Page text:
Secondly, and less benignly, it sets a terrible precedent around console and information control. Members of the press, when told certain information, sometimes agree to keep that information secret. This is the non-disclosure agreement – an embargo. For example, I know something about something that’s happening soon, but I can’t tell you about it because I agreed not to, via an NDA. If I told you, I’d be breaking that agreement and would a) get blacklisted by the company and b) be vulnerable to legal action. Weingarten, however, never signed an NDA. He never agreed to any documentation that prevented him from disclosing information from his own personal property. He bought an Xbox One, and he is absolutely entitled to disclose information about that purchase. Microsoft had absolutely zero right to remove Weingarten’s access from the console – legal or moral. It also shows that Microsoft are willing and able to shut down a person’s console at any time for an arbitrary reason that was never agreed to as a condition of purchase. Microsoft are, effectively, getting upset and taking someone else’s ball and going home.
I understand that Microsoft want to control their message, and even tentatively agree with the sentiment in principle. But I do not support their actions in this matter. Weingarten owns an Xbox One, and what he chooses to do with it is his business. His console should not be rendered useless by a Microsoft killswitch because he’s not playing by an arbitrary set of rules he never agreed with.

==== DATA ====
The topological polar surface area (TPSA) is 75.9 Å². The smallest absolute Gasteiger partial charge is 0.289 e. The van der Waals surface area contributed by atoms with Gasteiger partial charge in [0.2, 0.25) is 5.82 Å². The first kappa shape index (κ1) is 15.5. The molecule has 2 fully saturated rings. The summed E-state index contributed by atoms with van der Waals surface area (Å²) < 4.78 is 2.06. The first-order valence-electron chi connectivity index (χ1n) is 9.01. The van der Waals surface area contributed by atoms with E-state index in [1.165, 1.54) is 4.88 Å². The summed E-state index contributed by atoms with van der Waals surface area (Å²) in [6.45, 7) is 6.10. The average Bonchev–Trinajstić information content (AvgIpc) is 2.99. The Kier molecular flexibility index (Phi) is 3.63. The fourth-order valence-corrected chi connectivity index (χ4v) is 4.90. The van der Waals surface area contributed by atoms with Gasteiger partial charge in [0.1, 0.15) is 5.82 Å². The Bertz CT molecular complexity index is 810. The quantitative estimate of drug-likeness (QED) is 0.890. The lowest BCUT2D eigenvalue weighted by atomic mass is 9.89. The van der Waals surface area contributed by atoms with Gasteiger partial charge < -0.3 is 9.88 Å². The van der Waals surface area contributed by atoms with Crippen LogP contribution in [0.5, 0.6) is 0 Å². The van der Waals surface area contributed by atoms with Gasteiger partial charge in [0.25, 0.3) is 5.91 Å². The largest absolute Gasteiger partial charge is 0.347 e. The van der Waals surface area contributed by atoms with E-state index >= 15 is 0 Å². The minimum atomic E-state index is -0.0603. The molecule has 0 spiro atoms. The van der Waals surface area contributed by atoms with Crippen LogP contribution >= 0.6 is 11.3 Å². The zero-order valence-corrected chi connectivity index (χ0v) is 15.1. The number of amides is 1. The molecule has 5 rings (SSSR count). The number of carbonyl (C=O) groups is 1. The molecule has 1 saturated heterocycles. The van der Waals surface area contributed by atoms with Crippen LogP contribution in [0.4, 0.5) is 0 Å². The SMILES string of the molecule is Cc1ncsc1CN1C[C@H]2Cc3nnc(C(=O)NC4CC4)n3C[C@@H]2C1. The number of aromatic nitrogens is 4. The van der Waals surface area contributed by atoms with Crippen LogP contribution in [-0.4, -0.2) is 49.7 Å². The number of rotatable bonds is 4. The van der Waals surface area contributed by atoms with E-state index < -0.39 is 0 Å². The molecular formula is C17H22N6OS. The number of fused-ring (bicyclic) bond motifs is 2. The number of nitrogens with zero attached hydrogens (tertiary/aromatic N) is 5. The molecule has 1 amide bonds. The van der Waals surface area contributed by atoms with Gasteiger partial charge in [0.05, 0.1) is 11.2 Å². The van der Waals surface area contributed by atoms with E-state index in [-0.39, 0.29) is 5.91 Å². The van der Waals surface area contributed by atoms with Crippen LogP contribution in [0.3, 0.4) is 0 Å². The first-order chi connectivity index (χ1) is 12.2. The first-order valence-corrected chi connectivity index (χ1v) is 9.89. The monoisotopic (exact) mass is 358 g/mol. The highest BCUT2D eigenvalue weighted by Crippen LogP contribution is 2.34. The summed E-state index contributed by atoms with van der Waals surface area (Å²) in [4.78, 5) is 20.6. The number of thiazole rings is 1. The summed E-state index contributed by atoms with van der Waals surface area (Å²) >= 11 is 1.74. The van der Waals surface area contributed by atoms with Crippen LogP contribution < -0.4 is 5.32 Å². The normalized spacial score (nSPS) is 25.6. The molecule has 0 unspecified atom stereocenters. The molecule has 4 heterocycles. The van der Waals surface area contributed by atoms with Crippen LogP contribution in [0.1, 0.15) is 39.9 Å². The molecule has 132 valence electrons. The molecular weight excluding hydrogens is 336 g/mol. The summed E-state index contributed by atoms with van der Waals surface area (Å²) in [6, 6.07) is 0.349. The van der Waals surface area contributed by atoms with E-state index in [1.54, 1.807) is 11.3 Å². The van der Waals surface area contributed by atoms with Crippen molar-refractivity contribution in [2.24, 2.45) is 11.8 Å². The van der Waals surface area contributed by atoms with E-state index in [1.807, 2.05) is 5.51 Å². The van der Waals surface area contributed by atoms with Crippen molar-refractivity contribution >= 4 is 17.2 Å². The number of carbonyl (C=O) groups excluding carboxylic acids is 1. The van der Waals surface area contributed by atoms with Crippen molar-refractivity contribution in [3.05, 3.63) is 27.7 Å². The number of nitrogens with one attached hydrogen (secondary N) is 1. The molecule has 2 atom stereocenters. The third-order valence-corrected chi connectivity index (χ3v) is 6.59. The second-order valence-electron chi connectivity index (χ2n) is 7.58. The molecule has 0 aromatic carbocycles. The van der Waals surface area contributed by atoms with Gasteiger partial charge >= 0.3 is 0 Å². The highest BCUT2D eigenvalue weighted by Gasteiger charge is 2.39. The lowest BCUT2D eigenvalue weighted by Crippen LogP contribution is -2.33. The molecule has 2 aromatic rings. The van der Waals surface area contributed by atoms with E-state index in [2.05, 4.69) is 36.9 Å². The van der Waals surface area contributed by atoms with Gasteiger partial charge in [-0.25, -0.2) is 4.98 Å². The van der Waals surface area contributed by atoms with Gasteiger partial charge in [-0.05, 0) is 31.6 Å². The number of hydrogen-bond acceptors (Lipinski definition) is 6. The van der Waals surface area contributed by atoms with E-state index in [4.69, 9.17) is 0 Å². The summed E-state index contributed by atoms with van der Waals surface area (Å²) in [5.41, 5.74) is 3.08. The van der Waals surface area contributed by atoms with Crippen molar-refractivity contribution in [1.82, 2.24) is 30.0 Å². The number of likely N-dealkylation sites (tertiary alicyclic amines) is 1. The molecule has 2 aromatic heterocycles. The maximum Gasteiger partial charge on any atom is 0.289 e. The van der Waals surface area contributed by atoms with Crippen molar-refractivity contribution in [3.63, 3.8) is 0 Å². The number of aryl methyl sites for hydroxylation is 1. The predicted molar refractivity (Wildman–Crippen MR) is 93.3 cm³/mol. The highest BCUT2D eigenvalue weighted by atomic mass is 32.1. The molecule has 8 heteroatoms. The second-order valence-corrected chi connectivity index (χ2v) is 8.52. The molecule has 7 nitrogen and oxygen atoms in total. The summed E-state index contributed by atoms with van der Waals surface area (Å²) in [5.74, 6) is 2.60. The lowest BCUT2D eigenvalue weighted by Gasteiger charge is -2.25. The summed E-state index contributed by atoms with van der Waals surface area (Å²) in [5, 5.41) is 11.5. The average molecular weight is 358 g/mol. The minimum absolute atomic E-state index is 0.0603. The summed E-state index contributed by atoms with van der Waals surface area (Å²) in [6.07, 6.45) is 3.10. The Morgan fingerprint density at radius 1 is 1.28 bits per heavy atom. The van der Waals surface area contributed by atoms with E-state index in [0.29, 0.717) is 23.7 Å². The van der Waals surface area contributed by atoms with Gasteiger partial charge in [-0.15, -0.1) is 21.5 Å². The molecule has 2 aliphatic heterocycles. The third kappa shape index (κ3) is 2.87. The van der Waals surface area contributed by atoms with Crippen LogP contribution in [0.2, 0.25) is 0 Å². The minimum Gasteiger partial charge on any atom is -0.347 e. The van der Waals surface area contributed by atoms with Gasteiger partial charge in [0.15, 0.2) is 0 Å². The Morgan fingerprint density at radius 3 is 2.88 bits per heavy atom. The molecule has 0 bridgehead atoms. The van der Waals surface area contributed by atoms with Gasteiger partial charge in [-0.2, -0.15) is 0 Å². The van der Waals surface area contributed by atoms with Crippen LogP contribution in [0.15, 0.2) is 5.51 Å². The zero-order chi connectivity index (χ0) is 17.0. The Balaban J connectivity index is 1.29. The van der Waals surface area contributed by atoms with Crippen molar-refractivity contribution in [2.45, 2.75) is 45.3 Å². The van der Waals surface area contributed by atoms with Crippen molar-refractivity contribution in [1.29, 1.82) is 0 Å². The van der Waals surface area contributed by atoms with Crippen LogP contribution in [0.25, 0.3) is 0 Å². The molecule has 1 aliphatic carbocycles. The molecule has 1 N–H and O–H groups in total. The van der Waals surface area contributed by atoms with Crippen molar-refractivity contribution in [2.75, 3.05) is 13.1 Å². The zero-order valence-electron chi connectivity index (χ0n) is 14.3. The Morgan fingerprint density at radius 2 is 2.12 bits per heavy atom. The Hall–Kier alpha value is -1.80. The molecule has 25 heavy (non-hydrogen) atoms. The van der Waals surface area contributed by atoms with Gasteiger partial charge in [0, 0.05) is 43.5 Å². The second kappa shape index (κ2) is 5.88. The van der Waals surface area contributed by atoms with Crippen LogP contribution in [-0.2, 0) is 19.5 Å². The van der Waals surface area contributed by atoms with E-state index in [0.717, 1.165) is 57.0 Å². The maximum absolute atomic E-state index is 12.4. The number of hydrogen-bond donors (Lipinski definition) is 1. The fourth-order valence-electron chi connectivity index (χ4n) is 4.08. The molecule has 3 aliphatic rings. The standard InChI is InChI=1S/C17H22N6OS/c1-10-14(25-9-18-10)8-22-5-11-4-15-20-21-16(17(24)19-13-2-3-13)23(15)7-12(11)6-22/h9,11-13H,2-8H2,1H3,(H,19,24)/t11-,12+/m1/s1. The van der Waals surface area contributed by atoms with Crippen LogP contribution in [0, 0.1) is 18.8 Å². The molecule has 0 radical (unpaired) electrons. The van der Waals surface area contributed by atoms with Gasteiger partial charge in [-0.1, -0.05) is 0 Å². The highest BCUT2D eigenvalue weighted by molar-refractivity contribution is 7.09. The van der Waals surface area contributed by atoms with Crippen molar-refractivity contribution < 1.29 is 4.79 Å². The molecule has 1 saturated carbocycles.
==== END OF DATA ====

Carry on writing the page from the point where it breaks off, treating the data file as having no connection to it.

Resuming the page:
This episode has revealed just how rabid Microsoft (and some other industry players are just as rabid) are in their desire to completely control their message. They eke out details in such a stage-managed ballet that anything that disrupts their precious choreography is deemed utmost anathema. They control their message so tightly that anything that is not authorised, stamped, signed-off in triplicate is immediately and comprehensively shut down. Not only that, they expect everybody else to adhere to their rules, and will enforce those rules regardless of agreement. What we see in this instance is that even somebody who never agreed to keep any information secret and was under zero obligation to do so is forcibly restricted by the PR puppet masters. Microsoft expect their November 22 release date to be adhered to, and anybody who breaks that date gets cone-of-silenced, regardless of any legal agreements – or lack thereof.